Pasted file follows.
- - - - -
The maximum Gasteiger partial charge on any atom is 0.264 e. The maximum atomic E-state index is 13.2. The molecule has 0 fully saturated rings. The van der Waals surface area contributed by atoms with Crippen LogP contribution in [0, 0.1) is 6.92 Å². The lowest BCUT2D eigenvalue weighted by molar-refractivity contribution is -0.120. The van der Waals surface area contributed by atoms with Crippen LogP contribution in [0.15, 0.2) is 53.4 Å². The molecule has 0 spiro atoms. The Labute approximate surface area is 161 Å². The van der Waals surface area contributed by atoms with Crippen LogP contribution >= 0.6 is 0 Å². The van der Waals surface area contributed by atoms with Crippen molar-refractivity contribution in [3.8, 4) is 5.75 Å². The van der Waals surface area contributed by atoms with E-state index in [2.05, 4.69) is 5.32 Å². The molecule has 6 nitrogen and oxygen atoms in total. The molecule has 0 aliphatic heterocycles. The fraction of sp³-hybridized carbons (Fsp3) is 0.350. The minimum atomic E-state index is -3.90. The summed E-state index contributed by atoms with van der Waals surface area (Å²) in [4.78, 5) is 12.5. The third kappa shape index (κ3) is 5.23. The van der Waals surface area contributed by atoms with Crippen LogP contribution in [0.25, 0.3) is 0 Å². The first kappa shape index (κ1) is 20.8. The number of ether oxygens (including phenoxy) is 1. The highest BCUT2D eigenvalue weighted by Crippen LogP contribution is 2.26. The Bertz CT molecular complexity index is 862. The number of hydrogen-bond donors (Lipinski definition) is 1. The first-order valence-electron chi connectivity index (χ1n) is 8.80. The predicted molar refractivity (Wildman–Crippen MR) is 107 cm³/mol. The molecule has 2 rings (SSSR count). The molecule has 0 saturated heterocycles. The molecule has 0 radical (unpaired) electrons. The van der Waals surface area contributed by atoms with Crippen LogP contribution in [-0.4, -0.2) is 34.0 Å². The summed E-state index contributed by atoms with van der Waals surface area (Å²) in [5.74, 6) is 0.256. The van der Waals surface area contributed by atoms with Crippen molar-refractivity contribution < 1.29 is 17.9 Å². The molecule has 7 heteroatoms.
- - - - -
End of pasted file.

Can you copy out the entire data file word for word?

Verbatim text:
The maximum Gasteiger partial charge on any atom is 0.264 e. The maximum atomic E-state index is 13.2. The molecule has 0 fully saturated rings. The van der Waals surface area contributed by atoms with Crippen LogP contribution in [0, 0.1) is 6.92 Å². The lowest BCUT2D eigenvalue weighted by molar-refractivity contribution is -0.120. The van der Waals surface area contributed by atoms with Crippen LogP contribution in [0.15, 0.2) is 53.4 Å². The molecule has 0 spiro atoms. The Labute approximate surface area is 161 Å². The van der Waals surface area contributed by atoms with Crippen LogP contribution >= 0.6 is 0 Å². The van der Waals surface area contributed by atoms with Crippen molar-refractivity contribution in [3.8, 4) is 5.75 Å². The van der Waals surface area contributed by atoms with E-state index in [2.05, 4.69) is 5.32 Å². The molecule has 6 nitrogen and oxygen atoms in total. The molecule has 0 aliphatic heterocycles. The fraction of sp³-hybridized carbons (Fsp3) is 0.350. The minimum atomic E-state index is -3.90. The summed E-state index contributed by atoms with van der Waals surface area (Å²) in [4.78, 5) is 12.5. The third kappa shape index (κ3) is 5.23. The van der Waals surface area contributed by atoms with Crippen LogP contribution in [0.25, 0.3) is 0 Å². The first kappa shape index (κ1) is 20.8. The number of ether oxygens (including phenoxy) is 1. The highest BCUT2D eigenvalue weighted by Crippen LogP contribution is 2.26. The Bertz CT molecular complexity index is 862. The number of hydrogen-bond donors (Lipinski definition) is 1. The first-order valence-electron chi connectivity index (χ1n) is 8.80. The predicted molar refractivity (Wildman–Crippen MR) is 107 cm³/mol. The molecule has 2 rings (SSSR count). The molecule has 0 saturated heterocycles. The molecule has 0 radical (unpaired) electrons. The van der Waals surface area contributed by atoms with Crippen LogP contribution in [-0.4, -0.2) is 34.0 Å². The summed E-state index contributed by atoms with van der Waals surface area (Å²) in [5.74, 6) is 0.256. The van der Waals surface area contributed by atoms with Crippen molar-refractivity contribution < 1.29 is 17.9 Å². The molecule has 7 heteroatoms.